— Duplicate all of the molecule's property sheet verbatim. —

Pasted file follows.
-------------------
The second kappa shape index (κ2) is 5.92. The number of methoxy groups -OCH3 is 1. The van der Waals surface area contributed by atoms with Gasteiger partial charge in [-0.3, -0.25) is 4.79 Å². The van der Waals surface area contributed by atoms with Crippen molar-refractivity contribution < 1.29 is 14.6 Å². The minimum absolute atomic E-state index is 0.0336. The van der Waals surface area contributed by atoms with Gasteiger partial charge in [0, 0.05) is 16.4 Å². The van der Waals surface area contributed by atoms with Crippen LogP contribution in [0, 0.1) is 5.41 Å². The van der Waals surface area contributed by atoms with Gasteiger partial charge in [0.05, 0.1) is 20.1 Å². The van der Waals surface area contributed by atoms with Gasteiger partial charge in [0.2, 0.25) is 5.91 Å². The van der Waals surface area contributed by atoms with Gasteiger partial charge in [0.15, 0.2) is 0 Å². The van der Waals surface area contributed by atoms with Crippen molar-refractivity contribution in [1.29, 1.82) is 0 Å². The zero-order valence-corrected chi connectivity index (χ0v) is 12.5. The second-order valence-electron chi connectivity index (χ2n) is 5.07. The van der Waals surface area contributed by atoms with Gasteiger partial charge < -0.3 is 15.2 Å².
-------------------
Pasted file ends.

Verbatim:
The second kappa shape index (κ2) is 5.92. The number of methoxy groups -OCH3 is 1. The van der Waals surface area contributed by atoms with Gasteiger partial charge in [-0.3, -0.25) is 4.79 Å². The van der Waals surface area contributed by atoms with Crippen molar-refractivity contribution < 1.29 is 14.6 Å². The minimum absolute atomic E-state index is 0.0336. The van der Waals surface area contributed by atoms with Gasteiger partial charge in [0, 0.05) is 16.4 Å². The van der Waals surface area contributed by atoms with Crippen LogP contribution in [0, 0.1) is 5.41 Å². The van der Waals surface area contributed by atoms with Gasteiger partial charge in [0.05, 0.1) is 20.1 Å². The van der Waals surface area contributed by atoms with Gasteiger partial charge in [0.2, 0.25) is 5.91 Å². The van der Waals surface area contributed by atoms with Gasteiger partial charge in [0.15, 0.2) is 0 Å². The van der Waals surface area contributed by atoms with Crippen molar-refractivity contribution in [1.29, 1.82) is 0 Å². The zero-order valence-corrected chi connectivity index (χ0v) is 12.5. The second-order valence-electron chi connectivity index (χ2n) is 5.07. The van der Waals surface area contributed by atoms with Gasteiger partial charge < -0.3 is 15.2 Å².